# LRDI Practice Set

A small software firm has four offices, numbered 1, 2, 3, and 4. Each of its offices has exactly one computer and exactly one printer. Each of these eight machines was bought in either 1987, 1988, or 1989. The eight machines were bought in a manner consistent with the following conditions:

1. The computer in each office was bought either in an earlier year than or in the same year as the printer in that office.
2. The computer in office 2 and the printer in office 1 were bought in the same year.
3. The computer in office 3 and the printer in office 4 were bought in the same year.
4. The computer in office 2 and the computer in office 3 were bought in different years.
5. The computer in office 1 and the printer in office 3 were bought in 1988.
1. If the computer in office 3 was bought in an earlier year than the printer in office 3 was, then which one of the following statements could be true?
1. The computer in office 2 was bought in 1987.
2. The computer in office 2 was bought in 1988.
3. The computer in office 4 was bought in 1988.
4. The printer in office 4 was bought in 1988.
5. The printer in office 4 was bought in 1989.
1. Which one of the following statements could be true?
1. The printer in office 1 was bought in 1987.
2. The computer in office 2 was bought in 1987.
3. The computer in office 3 was bought in 1989.
4. The printer in office 4 was bought in 1988.
5. The printer in office 4 was bought in 1989.
1. If as few of the eight machines as possible were bought in 1987, then what is the exact number of machines that were bought in 1987?
1. 0
2. 1
3. 2
4. 3
5. 4
1. If the computer in office 4 was bought in 1988, then which one of the following statements must be true?
1. The printer in office 1 was bought in 1988.
2. The printer in office 1 was bought in 1989.
3. The computer in office 2 was bought in 1988.
4. The computer in office 3 was bought in 1987.
5. The printer in office 4 was bought in 1989.
1. If the computer in office 3 was bought in 1988, then which one of the following statements could be true?
1. The printer in office 1 was bought in 1988.
2. The computer in office 2 was bought in 1987.
3. The printer in office 2 was bought in 1988.
4. The computer in office 4 was bought in 1987.
5. The printer in office 4 was bought in 1989.
1. Suppose that the computer in office 2 and the computer in office 3 had been bought in the same year as each other. If all of the other conditions remained the same, then which one of the following machines could have been bought in 1989?
1. the printer in office 1
2. the computer in office 2
3. the printer in office 2
4. the computer in office 4
5. the printer in office 4

The Key Issues will deal with:

1. In what year was each computer and printed bought?
2. What computer or printer can, must, or cannot have been bought earlier or later than what other computer or printer?
3. What computer or printer can, must, or cannot have been bought the same year as what other computer or printer?

The Initial Setup: One of the most important choices we have to make with this set is deciding how to organize its information. As with most matching sets, you can either use a grid or lists to keep track of the info. Looking at this set, a grid might be slightly more useful than the lists. Why? Well, look at the information. When deciding how to organize a set, look for what is variable and what is definitely set. Here, the four offices are definitely set, and one computer and one printer in each are definitely set.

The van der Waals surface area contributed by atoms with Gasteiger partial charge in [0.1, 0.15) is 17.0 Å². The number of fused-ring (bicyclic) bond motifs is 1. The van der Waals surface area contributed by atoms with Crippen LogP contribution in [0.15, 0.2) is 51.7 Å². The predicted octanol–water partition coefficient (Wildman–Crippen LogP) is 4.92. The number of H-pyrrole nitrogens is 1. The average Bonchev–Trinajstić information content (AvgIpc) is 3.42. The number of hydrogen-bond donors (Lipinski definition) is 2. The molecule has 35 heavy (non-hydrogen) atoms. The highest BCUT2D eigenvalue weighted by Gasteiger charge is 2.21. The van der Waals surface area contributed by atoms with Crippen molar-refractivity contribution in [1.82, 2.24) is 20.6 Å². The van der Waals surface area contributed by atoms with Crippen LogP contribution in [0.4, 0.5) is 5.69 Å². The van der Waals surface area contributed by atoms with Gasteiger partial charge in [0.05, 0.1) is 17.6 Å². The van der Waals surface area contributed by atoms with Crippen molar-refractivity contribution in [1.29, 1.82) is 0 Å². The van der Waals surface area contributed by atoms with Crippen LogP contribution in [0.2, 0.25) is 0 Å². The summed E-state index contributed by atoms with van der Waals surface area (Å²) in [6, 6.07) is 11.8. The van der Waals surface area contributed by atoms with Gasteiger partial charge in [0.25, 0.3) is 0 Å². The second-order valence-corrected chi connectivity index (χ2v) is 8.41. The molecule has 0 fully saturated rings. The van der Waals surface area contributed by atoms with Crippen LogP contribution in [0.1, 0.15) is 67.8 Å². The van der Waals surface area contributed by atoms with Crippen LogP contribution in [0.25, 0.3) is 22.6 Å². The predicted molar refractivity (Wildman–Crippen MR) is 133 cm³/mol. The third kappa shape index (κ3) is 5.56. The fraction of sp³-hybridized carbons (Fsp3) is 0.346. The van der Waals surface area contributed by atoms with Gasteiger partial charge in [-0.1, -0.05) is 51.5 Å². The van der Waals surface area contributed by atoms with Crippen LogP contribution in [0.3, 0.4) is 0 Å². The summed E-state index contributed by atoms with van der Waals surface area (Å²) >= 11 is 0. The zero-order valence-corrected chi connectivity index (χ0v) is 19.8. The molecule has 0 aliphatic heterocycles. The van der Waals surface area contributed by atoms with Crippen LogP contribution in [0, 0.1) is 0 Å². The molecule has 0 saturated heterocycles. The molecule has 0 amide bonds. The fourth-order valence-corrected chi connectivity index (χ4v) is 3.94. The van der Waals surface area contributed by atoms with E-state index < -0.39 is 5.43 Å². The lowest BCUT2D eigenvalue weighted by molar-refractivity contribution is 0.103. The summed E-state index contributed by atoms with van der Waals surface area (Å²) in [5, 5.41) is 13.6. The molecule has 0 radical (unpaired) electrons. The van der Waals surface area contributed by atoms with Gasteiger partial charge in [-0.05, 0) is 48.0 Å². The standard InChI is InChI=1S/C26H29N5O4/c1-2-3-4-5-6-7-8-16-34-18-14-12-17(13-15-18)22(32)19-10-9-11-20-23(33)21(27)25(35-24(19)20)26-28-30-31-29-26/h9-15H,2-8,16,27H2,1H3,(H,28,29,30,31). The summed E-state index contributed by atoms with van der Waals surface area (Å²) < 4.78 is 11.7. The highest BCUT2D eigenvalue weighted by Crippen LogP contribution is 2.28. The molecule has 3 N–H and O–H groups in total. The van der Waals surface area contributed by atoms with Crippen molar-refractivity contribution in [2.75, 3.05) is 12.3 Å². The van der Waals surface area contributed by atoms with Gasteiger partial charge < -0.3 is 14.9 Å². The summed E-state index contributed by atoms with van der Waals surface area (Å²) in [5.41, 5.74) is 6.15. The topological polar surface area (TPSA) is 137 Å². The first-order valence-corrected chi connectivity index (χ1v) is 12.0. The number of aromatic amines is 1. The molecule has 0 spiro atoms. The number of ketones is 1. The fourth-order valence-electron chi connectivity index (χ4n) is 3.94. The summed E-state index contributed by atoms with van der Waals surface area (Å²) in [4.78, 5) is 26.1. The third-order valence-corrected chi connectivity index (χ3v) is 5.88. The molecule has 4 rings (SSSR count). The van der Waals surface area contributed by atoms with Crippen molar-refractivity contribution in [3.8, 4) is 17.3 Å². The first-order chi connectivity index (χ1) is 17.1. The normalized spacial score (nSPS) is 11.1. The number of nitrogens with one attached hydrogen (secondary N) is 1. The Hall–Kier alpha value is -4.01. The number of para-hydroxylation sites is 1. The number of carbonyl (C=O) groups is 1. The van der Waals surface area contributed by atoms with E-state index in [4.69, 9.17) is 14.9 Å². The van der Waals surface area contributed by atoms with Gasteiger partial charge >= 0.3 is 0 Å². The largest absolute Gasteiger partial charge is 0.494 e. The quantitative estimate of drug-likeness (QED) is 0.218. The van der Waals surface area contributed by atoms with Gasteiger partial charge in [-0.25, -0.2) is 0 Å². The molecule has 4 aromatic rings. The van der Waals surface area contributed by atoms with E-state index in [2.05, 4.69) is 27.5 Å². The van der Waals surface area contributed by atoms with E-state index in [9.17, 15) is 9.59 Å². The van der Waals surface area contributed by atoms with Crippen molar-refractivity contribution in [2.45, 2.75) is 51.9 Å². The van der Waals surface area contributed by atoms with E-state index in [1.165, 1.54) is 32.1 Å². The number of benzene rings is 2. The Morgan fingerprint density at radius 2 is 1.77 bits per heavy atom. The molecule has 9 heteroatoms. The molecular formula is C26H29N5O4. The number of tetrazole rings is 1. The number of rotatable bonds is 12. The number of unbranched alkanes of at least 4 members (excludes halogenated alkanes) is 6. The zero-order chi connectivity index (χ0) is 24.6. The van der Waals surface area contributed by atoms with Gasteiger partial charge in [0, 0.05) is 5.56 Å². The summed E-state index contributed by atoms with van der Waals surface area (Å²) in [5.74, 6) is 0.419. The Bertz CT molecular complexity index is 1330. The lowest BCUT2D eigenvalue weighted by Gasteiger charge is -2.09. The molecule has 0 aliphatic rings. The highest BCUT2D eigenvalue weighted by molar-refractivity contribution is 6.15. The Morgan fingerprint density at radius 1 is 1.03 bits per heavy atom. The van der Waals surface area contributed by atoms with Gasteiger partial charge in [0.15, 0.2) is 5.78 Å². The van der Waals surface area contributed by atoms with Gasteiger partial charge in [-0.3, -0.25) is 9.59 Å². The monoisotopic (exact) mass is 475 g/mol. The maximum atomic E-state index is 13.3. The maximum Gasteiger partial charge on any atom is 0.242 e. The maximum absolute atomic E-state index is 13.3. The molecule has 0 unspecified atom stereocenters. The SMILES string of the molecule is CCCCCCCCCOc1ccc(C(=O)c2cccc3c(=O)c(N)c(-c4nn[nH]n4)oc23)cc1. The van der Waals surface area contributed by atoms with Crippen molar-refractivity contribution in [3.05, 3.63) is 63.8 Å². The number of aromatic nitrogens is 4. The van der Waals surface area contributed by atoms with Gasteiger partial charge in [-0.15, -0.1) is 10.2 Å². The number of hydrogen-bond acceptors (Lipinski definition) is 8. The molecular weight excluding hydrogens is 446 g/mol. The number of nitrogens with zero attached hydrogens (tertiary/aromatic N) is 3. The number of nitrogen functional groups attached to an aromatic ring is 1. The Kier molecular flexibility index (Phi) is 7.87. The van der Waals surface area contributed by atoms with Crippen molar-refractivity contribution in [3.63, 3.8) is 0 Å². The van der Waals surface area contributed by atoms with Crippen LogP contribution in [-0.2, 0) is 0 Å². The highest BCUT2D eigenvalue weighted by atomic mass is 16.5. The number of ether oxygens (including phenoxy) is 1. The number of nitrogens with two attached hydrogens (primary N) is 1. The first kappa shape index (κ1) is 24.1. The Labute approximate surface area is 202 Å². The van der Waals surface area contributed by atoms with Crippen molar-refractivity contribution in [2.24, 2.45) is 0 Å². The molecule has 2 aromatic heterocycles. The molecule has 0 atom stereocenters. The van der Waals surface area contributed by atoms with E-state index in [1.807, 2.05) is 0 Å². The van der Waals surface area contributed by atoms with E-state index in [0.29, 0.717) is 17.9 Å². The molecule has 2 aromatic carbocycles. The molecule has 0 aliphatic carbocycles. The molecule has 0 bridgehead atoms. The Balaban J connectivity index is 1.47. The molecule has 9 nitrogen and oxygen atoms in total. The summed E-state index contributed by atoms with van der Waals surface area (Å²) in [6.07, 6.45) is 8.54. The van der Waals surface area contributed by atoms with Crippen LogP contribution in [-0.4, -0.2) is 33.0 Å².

The only thing that is variable is the date when each machine was purchased. So we have two fixed points and one variable. That is a hint that a grid might be the best way to go. One fixed point will go along the top of the grid and one will go along the side. We’ll fill the grid in with the variable aspect, in this case, the date:

Note that we shortened the dates from 1987, 1988, 1989 to just 7, 8, 9. This is a good timesaving trick. The dates are all identical except for the last digit, so we’ll only concern ourselves with that digit.

The Rules:

1) In each office, the computer was bought either earlier than or the same year as the printer in that office. In other words, if the computer in 1 was bought in 1988, then the printer in 1 must have been bought in 1988 or 89. Build this directly into the sketch. In between each office’s C and P, draw a “£.”

2) Here’s information that connects the machines in two different offices. The computer in office 2 and the printer in office 1 were bought the same year. Build this directly into the sketch by drawing arrows between the boxes representing these two machines.

3) More inter-office information—the computer in office 3 and the printer in office 4 were bought in the same year. Again, build this directly into your sketch by drawing arrows connecting these two squares of the grid.

4) This time we’re given two machines bought in different years: the computer in office 2 and the computer in office 3. Build this information directly into the sketch by placing a “X” on the line between the corresponding squares in the grid.

5) gives the only concrete information of the bunch. The computer in office 1 and the printer in office 3 were both bought in 88. Build this right into the sketch.

Key Deductions:

This set has a ton of entities and a ton of rules. Both of these facts are hints that there’s some major deducing to be done here. So let’s get started.

Begin with the concrete info in Rule 5. The computer in office 1 was bought in 88. Rule 1 says that each office’s computer was bought earlier than or the same year as that office’s printer. So the printer in office 1 must have been bought in 88 or 89. Add this to the sketch.

Rule 2 says that the printer in office 1 was bought the same year as the computer in office 2. Since we just saw that the printer in office 1 was bought in 88 or 89, so was the computer in office 2. Add this to the sketch.

From there Rule 1 comes back into play. Since the computer in office 2 was bought in 88 or 89, the printer in office 2 must also have been bought in 88 or 89. Add this to the sketch.